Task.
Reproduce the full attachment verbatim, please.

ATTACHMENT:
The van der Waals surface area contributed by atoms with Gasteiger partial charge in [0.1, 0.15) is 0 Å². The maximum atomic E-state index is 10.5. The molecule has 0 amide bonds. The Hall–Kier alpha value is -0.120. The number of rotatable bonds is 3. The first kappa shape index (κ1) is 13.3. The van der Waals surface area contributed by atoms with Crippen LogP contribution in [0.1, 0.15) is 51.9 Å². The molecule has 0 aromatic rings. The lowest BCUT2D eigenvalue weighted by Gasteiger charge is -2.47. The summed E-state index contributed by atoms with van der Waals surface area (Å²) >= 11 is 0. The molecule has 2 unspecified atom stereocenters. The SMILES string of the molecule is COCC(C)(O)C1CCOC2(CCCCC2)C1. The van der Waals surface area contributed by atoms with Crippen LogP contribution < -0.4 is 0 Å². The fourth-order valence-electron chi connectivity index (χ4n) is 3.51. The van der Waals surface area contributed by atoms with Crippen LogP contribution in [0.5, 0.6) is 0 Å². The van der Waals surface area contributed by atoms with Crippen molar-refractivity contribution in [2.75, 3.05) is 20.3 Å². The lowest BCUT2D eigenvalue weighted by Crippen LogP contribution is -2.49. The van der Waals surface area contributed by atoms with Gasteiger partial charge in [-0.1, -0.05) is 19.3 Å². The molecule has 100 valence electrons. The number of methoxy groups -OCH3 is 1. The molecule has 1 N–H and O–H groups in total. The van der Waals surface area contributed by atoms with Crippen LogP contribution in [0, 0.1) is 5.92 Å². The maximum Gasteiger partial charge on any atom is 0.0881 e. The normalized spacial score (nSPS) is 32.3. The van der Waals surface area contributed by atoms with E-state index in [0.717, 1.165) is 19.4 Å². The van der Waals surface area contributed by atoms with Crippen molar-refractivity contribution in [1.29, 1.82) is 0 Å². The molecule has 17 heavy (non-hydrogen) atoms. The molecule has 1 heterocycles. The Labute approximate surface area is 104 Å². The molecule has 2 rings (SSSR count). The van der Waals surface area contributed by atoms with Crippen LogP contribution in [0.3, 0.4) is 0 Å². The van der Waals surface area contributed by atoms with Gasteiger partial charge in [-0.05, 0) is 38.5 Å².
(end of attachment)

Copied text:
The van der Waals surface area contributed by atoms with Gasteiger partial charge in [0.1, 0.15) is 0 Å². The maximum atomic E-state index is 10.5. The molecule has 0 amide bonds. The Hall–Kier alpha value is -0.120. The number of rotatable bonds is 3. The first kappa shape index (κ1) is 13.3. The van der Waals surface area contributed by atoms with Crippen LogP contribution in [0.1, 0.15) is 51.9 Å². The molecule has 0 aromatic rings. The lowest BCUT2D eigenvalue weighted by Gasteiger charge is -2.47. The summed E-state index contributed by atoms with van der Waals surface area (Å²) >= 11 is 0. The molecule has 2 unspecified atom stereocenters. The SMILES string of the molecule is COCC(C)(O)C1CCOC2(CCCCC2)C1. The van der Waals surface area contributed by atoms with Crippen LogP contribution < -0.4 is 0 Å². The fourth-order valence-electron chi connectivity index (χ4n) is 3.51. The van der Waals surface area contributed by atoms with Crippen LogP contribution in [0.5, 0.6) is 0 Å². The van der Waals surface area contributed by atoms with Crippen molar-refractivity contribution in [2.75, 3.05) is 20.3 Å². The lowest BCUT2D eigenvalue weighted by Crippen LogP contribution is -2.49. The van der Waals surface area contributed by atoms with Gasteiger partial charge in [-0.1, -0.05) is 19.3 Å². The molecule has 100 valence electrons. The number of methoxy groups -OCH3 is 1. The molecule has 1 N–H and O–H groups in total. The van der Waals surface area contributed by atoms with Crippen LogP contribution in [0, 0.1) is 5.92 Å². The maximum Gasteiger partial charge on any atom is 0.0881 e. The normalized spacial score (nSPS) is 32.3. The van der Waals surface area contributed by atoms with E-state index in [0.717, 1.165) is 19.4 Å². The van der Waals surface area contributed by atoms with Crippen molar-refractivity contribution in [1.29, 1.82) is 0 Å². The molecule has 17 heavy (non-hydrogen) atoms. The molecule has 1 heterocycles. The Labute approximate surface area is 104 Å². The molecule has 2 rings (SSSR count). The van der Waals surface area contributed by atoms with Crippen LogP contribution in [0.3, 0.4) is 0 Å². The van der Waals surface area contributed by atoms with Gasteiger partial charge in [-0.05, 0) is 38.5 Å².